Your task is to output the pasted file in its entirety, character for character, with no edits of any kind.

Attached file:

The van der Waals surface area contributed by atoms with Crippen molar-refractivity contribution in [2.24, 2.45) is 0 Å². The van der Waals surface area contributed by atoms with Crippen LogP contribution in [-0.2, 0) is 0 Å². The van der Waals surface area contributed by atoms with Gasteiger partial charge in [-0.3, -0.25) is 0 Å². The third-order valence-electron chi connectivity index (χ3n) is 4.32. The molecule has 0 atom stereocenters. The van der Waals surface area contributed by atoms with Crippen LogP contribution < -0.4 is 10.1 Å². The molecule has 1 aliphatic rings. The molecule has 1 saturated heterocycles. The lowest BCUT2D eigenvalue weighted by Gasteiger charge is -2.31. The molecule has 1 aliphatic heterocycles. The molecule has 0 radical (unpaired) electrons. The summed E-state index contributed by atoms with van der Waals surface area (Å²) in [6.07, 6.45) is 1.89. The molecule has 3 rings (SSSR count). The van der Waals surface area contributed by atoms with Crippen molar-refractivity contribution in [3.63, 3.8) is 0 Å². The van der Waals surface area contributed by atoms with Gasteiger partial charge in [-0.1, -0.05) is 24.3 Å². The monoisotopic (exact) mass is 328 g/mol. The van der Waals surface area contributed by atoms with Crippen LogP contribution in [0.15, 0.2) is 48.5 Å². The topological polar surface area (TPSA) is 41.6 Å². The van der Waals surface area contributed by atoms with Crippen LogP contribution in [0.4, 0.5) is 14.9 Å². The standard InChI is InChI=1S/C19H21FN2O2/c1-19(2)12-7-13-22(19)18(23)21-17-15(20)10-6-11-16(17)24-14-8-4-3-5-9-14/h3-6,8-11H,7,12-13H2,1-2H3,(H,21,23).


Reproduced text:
The van der Waals surface area contributed by atoms with Crippen molar-refractivity contribution in [2.24, 2.45) is 0 Å². The van der Waals surface area contributed by atoms with Crippen LogP contribution in [-0.2, 0) is 0 Å². The van der Waals surface area contributed by atoms with Gasteiger partial charge in [-0.3, -0.25) is 0 Å². The third-order valence-electron chi connectivity index (χ3n) is 4.32. The molecule has 0 atom stereocenters. The van der Waals surface area contributed by atoms with Crippen LogP contribution < -0.4 is 10.1 Å². The molecule has 1 aliphatic rings. The molecule has 1 saturated heterocycles. The lowest BCUT2D eigenvalue weighted by Gasteiger charge is -2.31. The molecule has 1 aliphatic heterocycles. The molecule has 0 radical (unpaired) electrons. The summed E-state index contributed by atoms with van der Waals surface area (Å²) in [6.07, 6.45) is 1.89. The molecule has 3 rings (SSSR count). The van der Waals surface area contributed by atoms with Crippen molar-refractivity contribution in [3.63, 3.8) is 0 Å². The van der Waals surface area contributed by atoms with Gasteiger partial charge in [-0.1, -0.05) is 24.3 Å². The monoisotopic (exact) mass is 328 g/mol. The van der Waals surface area contributed by atoms with Crippen LogP contribution in [0.15, 0.2) is 48.5 Å². The topological polar surface area (TPSA) is 41.6 Å². The van der Waals surface area contributed by atoms with Crippen LogP contribution in [0.4, 0.5) is 14.9 Å². The standard InChI is InChI=1S/C19H21FN2O2/c1-19(2)12-7-13-22(19)18(23)21-17-15(20)10-6-11-16(17)24-14-8-4-3-5-9-14/h3-6,8-11H,7,12-13H2,1-2H3,(H,21,23).